“People travel to come play this course because there are a couple holes that are considered signature holes,” Petrea said. “It can eat your lunch and at the same time if you do it right, makes you feel pretty good.”

Petrea believes a new disc golf course could be even more of an attraction and amenity, however. 

The town has identified a wooded tract of land in Hazelwood adjacent to the Dutch Fisher Park. The land is privately owned, but the town has negotiated an agreement with the owners to allow for passive recreational use on the tract. At first, the town had trails and a greenway in mind. Now, disc golf has joined the list pending the owner’s approval.

Waynesville happens to have an in-house disc golf designer with Petrea. A member of the Professional Disc Golf Association, he not only plays on the disc golf tournament circuit — exposing him to dozens of courses around the South — he’s designed and installed two courses before.

“I can look at a plot of land and say ‘Man that would be a great place for a disc golf course.’ I let the land tell me how to design that course,” Petrea said.

The new course would be set in the woods rather than the grassy park setting of the current course, but wooded courses are popular due to the added challenge of dodging trees, as well as the innate qualities of spending a couple hours in a forested setting.

When designing the course, Petrea wants to have two tee-off pads for each hole — one that’s further away from the basket for more advanced pro players and one that’s closer for beginners and kids.

The long throws customary for an advanced disc golf course can be a barrier for beginners, something Petrea witnesses when showing seniors how to play for the first time.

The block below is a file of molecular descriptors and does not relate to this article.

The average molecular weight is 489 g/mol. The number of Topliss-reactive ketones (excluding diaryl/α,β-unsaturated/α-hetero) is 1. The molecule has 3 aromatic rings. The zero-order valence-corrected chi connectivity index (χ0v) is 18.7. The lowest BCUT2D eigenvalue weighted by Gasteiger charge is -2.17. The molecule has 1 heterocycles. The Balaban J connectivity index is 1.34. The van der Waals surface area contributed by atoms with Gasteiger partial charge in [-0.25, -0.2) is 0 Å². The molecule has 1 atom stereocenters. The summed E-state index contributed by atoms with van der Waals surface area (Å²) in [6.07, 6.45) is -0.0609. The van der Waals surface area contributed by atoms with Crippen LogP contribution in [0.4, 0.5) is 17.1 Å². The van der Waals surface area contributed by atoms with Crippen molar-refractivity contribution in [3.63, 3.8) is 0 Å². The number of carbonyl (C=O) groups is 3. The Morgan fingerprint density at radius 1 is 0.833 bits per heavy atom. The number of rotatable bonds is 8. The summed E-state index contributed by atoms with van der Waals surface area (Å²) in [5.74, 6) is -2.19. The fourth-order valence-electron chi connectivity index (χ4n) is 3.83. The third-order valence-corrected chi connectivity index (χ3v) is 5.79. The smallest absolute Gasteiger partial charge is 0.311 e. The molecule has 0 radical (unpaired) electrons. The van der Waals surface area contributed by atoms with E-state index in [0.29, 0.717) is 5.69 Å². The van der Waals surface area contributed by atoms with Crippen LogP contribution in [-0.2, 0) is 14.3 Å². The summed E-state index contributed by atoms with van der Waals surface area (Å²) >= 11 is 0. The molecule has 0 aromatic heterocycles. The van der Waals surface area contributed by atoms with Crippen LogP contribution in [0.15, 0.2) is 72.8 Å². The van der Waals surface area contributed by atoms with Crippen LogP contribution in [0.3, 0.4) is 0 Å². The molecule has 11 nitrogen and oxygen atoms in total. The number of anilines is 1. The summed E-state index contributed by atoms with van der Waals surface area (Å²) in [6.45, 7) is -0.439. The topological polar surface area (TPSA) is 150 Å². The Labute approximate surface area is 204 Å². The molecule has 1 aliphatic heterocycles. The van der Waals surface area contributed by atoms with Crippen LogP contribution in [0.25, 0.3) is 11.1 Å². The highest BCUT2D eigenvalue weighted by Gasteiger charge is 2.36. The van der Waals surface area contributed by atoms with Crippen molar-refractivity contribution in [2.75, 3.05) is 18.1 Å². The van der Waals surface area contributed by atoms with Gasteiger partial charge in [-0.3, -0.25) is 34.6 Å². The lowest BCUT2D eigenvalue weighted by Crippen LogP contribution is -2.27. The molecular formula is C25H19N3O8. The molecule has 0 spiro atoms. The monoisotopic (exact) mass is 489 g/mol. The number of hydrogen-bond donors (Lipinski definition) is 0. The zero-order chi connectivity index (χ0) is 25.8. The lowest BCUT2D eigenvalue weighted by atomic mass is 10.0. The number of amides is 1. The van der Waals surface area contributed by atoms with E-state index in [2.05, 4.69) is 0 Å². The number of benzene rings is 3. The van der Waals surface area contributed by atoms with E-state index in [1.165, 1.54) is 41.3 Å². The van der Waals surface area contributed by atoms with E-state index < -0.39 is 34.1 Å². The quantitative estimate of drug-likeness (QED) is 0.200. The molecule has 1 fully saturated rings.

“They say ‘Tim, we can’t throw from way back here.’ So I say ‘Just throw from up here’ and it makes the course a little more approachable,” Petrea said.

There’s a downside to moving the disc golf course away from the center of it all. It’s in the limelight now, and its visibility helps introduce new people to the sport.

But a dedicated disc golf course could become a destination of its own. The 16-acre wooded tract the town is eyeing for a new course stretches along Richland Creek for a quarter of a mile in the heart of Hazelwood. Yet it’s rarely noticed. Not far from Waynesville Middle School, it sits a block off Brown Avenue and abuts Dutch Fisher Park.

The disc golf course could inject new life into the under-utilized Dutch Fisher Park, which is little known outside the baseball teams that use its field. The trails through the wooded tract for the course would be a nice amenity even for non-disc golf players, pending a recreation agreement being finalized between the town and the property owners.

“We have a natural urban park and have not advertised that widely at this point, but in coming months we would like to maintain those trails in a better fashion,” Town Manager Marcy Onieal shared with town board members at a recent meeting.